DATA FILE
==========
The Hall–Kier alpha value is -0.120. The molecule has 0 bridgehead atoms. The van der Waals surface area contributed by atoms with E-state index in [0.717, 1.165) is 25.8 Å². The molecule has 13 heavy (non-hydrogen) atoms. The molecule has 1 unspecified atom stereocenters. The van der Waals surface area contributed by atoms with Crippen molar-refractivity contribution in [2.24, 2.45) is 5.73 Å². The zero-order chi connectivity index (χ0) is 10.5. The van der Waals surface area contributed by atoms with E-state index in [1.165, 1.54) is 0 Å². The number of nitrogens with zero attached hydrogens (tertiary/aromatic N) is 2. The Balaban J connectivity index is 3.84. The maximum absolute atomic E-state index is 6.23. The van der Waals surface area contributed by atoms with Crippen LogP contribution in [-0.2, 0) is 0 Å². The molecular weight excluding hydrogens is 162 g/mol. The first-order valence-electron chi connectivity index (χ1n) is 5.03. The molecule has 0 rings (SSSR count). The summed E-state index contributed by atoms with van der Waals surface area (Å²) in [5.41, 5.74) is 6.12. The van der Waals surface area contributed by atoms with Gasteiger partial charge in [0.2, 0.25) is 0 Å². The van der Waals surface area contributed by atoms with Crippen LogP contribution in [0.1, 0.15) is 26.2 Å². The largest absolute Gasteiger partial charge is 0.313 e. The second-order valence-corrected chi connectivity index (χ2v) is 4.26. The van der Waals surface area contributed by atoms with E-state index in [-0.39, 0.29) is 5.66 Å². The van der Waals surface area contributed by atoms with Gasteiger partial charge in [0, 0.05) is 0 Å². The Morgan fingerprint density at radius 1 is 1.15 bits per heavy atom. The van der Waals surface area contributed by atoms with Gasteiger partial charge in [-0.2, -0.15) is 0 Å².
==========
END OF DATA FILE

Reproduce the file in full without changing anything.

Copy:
The Hall–Kier alpha value is -0.120. The molecule has 0 bridgehead atoms. The van der Waals surface area contributed by atoms with E-state index in [0.717, 1.165) is 25.8 Å². The molecule has 13 heavy (non-hydrogen) atoms. The molecule has 1 unspecified atom stereocenters. The van der Waals surface area contributed by atoms with Crippen molar-refractivity contribution in [2.24, 2.45) is 5.73 Å². The zero-order chi connectivity index (χ0) is 10.5. The van der Waals surface area contributed by atoms with E-state index in [1.165, 1.54) is 0 Å². The number of nitrogens with zero attached hydrogens (tertiary/aromatic N) is 2. The Balaban J connectivity index is 3.84. The maximum absolute atomic E-state index is 6.23. The van der Waals surface area contributed by atoms with Crippen LogP contribution in [-0.2, 0) is 0 Å². The molecular weight excluding hydrogens is 162 g/mol. The first-order valence-electron chi connectivity index (χ1n) is 5.03. The molecule has 0 rings (SSSR count). The summed E-state index contributed by atoms with van der Waals surface area (Å²) in [5.41, 5.74) is 6.12. The van der Waals surface area contributed by atoms with Gasteiger partial charge in [0.2, 0.25) is 0 Å². The van der Waals surface area contributed by atoms with Crippen LogP contribution in [0.1, 0.15) is 26.2 Å². The largest absolute Gasteiger partial charge is 0.313 e. The second-order valence-corrected chi connectivity index (χ2v) is 4.26. The van der Waals surface area contributed by atoms with E-state index in [-0.39, 0.29) is 5.66 Å². The van der Waals surface area contributed by atoms with Gasteiger partial charge in [0, 0.05) is 0 Å². The Morgan fingerprint density at radius 1 is 1.15 bits per heavy atom. The van der Waals surface area contributed by atoms with Gasteiger partial charge in [-0.2, -0.15) is 0 Å².